Adélaïde Binart, future Madame Lenoir, received her first teaching in painting in the workshop of Gabriel François Doyen. There, she notably met her husband, Alexandre Lenoir, famous for his work at the Museum of French Monuments.
Specializing in portraiture, Adélaïde Lenoir made her public debut at the Salon of 1795. Absent from the 1796 edition, she did not reappear until 1799 for three consecutive years. Absent again at the Salon of 1802, she joined the workshop of the famous Jean-Baptiste Regnault at that time. She then set about correcting her faults, improving her technique and embellishing her manner in view of the Salon of 1804. Certainly pushed by Regnault, she intended a history painting for this exhibition. Through this ambition, Lenoir places itself in the continuity of female talents, coming from Regnault's workshop, having met with success in the genre in previous years (Pauline Auzou and even more Angélique Mongez).
At the Salon of 1804, Lenoir exhibited the only historical painting of his career, an Euterpe against a landscape background. Looking at this work, it is interesting to underline the very clear progression of the artist in his art; notably in the execution of the brushed landscape, already implemented in a Portrait of a Young Girl exhibited in 1799, as well as the particularly clever drapery. In addition, Lenoir's Euterpe combines correct body proportions and naturalness in attitude. The artist thus demonstrates his mastery of anatomy, most certainly acquired through the study of the living model which he apparently lacked before.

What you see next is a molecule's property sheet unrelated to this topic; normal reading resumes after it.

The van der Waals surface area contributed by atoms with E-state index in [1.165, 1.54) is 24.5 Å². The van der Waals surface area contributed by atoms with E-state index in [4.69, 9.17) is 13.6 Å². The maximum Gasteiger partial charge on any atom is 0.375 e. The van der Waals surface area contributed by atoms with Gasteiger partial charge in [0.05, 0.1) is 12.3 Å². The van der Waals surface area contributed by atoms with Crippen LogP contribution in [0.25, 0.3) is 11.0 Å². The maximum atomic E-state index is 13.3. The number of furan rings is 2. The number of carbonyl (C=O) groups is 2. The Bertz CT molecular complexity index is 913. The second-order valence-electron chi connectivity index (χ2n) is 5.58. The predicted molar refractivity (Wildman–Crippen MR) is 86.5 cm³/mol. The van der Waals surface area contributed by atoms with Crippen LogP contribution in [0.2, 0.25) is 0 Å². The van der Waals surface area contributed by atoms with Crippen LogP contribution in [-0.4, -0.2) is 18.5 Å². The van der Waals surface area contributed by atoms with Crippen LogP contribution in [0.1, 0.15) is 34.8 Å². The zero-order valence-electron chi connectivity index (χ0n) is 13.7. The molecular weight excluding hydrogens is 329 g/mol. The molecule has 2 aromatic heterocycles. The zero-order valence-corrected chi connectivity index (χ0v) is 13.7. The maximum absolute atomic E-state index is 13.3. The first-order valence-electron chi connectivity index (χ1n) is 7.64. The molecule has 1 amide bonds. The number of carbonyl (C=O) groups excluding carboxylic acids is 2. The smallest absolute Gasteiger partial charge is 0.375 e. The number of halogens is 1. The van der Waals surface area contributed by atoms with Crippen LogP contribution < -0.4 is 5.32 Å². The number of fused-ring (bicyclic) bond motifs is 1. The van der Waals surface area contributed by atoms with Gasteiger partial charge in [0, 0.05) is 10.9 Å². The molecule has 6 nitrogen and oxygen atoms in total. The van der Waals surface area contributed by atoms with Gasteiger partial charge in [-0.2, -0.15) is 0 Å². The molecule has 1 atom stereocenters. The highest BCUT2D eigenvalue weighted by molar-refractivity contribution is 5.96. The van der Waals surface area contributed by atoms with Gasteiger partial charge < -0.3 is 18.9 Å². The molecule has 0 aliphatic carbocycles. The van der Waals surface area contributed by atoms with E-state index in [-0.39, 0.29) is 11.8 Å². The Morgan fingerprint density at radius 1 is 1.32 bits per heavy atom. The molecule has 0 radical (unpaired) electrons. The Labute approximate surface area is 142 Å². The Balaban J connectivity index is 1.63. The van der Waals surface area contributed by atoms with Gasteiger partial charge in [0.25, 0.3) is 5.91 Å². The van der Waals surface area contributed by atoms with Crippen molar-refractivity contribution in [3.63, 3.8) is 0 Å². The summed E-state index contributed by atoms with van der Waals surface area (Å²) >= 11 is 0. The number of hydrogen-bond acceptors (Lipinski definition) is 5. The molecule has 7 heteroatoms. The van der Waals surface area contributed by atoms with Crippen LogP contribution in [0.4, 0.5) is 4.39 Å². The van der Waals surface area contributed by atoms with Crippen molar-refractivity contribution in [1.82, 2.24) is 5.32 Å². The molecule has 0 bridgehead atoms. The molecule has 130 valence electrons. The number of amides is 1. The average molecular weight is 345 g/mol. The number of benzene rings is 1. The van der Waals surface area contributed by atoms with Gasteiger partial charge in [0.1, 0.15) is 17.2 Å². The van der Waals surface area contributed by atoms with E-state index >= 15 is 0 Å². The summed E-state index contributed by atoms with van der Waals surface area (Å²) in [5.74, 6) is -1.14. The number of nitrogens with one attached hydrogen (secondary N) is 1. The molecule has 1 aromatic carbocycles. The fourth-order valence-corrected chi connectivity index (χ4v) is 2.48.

As for the pictorial choices implemented in the Euterpe, they seem to have been thought out and developed within Regnault's workshop itself, in consultation with the artist's comrades. We are tempted to recognize in Euterpe's physiognomy and attitude an early work by Pauline Auzou, produced almost ten years earlier, representing Flora. Even more, the acid color of Euterpe's clothing, inspired by the 17th century, is found in a second historical painting from Regnault's workshop and exhibited at the same Salon. These are Calypso receiving Telemachus and Mentor on his island, directed by Pierre Louis Edme Pellier. The chromatic connection with Parisian atticism is reinforced in Lenoir's work by the very subject of the painting. By representing the muse of music, it assumes a connection with the panels painted by Lesueur which decorated the cabinet of the Muses at the Hôtel Lambert.